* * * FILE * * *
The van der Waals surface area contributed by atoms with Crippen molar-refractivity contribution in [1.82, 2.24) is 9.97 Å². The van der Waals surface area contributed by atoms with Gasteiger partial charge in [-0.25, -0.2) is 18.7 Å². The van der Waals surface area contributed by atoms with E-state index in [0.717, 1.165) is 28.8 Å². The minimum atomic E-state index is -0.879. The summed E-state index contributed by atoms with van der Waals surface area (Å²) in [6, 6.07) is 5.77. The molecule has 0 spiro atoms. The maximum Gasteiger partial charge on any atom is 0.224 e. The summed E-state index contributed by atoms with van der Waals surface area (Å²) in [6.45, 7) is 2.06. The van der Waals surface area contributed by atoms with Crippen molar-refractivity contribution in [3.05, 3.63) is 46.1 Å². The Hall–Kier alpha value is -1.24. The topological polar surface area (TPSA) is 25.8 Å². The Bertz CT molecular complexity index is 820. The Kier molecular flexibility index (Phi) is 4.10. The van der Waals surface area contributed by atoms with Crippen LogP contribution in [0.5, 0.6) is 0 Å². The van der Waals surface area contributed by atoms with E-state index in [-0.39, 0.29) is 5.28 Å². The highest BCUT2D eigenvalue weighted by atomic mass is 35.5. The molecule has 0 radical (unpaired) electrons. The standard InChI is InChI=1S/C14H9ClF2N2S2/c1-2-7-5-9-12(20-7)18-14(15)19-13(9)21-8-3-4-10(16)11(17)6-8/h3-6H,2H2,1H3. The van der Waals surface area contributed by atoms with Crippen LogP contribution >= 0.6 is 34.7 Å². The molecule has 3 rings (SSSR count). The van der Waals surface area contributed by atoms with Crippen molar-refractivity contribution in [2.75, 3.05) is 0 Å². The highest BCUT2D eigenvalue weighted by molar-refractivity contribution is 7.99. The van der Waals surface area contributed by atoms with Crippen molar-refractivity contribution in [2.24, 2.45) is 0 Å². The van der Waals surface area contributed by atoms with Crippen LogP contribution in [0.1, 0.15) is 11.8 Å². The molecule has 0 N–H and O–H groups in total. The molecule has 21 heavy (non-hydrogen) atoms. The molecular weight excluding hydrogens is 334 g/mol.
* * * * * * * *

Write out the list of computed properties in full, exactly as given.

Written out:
The van der Waals surface area contributed by atoms with Crippen molar-refractivity contribution in [1.82, 2.24) is 9.97 Å². The van der Waals surface area contributed by atoms with Gasteiger partial charge in [-0.25, -0.2) is 18.7 Å². The van der Waals surface area contributed by atoms with E-state index in [0.717, 1.165) is 28.8 Å². The minimum atomic E-state index is -0.879. The summed E-state index contributed by atoms with van der Waals surface area (Å²) in [6, 6.07) is 5.77. The molecule has 0 spiro atoms. The maximum Gasteiger partial charge on any atom is 0.224 e. The summed E-state index contributed by atoms with van der Waals surface area (Å²) in [6.45, 7) is 2.06. The van der Waals surface area contributed by atoms with Crippen molar-refractivity contribution in [3.05, 3.63) is 46.1 Å². The Hall–Kier alpha value is -1.24. The topological polar surface area (TPSA) is 25.8 Å². The Bertz CT molecular complexity index is 820. The Kier molecular flexibility index (Phi) is 4.10. The van der Waals surface area contributed by atoms with Crippen LogP contribution in [0.5, 0.6) is 0 Å². The van der Waals surface area contributed by atoms with E-state index in [-0.39, 0.29) is 5.28 Å². The highest BCUT2D eigenvalue weighted by atomic mass is 35.5. The molecule has 0 radical (unpaired) electrons. The standard InChI is InChI=1S/C14H9ClF2N2S2/c1-2-7-5-9-12(20-7)18-14(15)19-13(9)21-8-3-4-10(16)11(17)6-8/h3-6H,2H2,1H3. The van der Waals surface area contributed by atoms with Crippen LogP contribution >= 0.6 is 34.7 Å². The molecule has 3 rings (SSSR count). The van der Waals surface area contributed by atoms with Crippen molar-refractivity contribution in [2.75, 3.05) is 0 Å². The highest BCUT2D eigenvalue weighted by molar-refractivity contribution is 7.99. The van der Waals surface area contributed by atoms with Crippen molar-refractivity contribution in [2.24, 2.45) is 0 Å². The van der Waals surface area contributed by atoms with Crippen LogP contribution in [0.1, 0.15) is 11.8 Å². The molecule has 0 N–H and O–H groups in total. The molecule has 21 heavy (non-hydrogen) atoms. The molecular weight excluding hydrogens is 334 g/mol.